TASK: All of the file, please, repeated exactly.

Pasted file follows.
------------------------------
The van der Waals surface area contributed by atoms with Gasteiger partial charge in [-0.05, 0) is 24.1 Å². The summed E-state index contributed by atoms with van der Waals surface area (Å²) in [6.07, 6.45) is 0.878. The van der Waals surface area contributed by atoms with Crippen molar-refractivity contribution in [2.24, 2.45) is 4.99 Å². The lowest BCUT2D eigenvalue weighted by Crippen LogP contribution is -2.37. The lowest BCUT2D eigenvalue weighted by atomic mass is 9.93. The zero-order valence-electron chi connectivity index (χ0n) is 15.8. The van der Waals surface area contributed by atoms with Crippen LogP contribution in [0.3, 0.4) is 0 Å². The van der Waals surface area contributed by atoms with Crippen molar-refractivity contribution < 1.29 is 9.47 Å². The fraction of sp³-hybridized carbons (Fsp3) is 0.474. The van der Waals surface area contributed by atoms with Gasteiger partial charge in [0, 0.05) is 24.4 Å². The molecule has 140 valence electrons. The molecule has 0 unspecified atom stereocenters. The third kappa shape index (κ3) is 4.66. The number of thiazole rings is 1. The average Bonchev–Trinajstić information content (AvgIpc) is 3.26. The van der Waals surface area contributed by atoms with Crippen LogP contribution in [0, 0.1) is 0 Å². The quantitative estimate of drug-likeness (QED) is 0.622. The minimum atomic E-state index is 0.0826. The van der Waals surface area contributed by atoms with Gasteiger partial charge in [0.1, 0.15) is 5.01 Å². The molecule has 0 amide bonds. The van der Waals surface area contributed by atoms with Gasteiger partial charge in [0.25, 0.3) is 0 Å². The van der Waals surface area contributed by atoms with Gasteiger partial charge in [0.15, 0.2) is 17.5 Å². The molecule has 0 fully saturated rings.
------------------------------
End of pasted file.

The van der Waals surface area contributed by atoms with Gasteiger partial charge in [-0.05, 0) is 24.1 Å². The summed E-state index contributed by atoms with van der Waals surface area (Å²) in [6.07, 6.45) is 0.878. The van der Waals surface area contributed by atoms with Crippen molar-refractivity contribution in [2.24, 2.45) is 4.99 Å². The lowest BCUT2D eigenvalue weighted by Crippen LogP contribution is -2.37. The lowest BCUT2D eigenvalue weighted by atomic mass is 9.93. The zero-order valence-electron chi connectivity index (χ0n) is 15.8. The van der Waals surface area contributed by atoms with Crippen LogP contribution in [0.3, 0.4) is 0 Å². The van der Waals surface area contributed by atoms with Crippen molar-refractivity contribution < 1.29 is 9.47 Å². The fraction of sp³-hybridized carbons (Fsp3) is 0.474. The van der Waals surface area contributed by atoms with Gasteiger partial charge in [0, 0.05) is 24.4 Å². The molecule has 140 valence electrons. The molecule has 0 unspecified atom stereocenters. The third kappa shape index (κ3) is 4.66. The number of thiazole rings is 1. The average Bonchev–Trinajstić information content (AvgIpc) is 3.26. The van der Waals surface area contributed by atoms with Crippen LogP contribution in [0, 0.1) is 0 Å². The quantitative estimate of drug-likeness (QED) is 0.622. The minimum atomic E-state index is 0.0826. The van der Waals surface area contributed by atoms with Gasteiger partial charge in [0.1, 0.15) is 5.01 Å². The molecule has 0 amide bonds. The van der Waals surface area contributed by atoms with Gasteiger partial charge in [0.25, 0.3) is 0 Å². The van der Waals surface area contributed by atoms with Gasteiger partial charge in [0.15, 0.2) is 17.5 Å². The molecule has 0 fully saturated rings.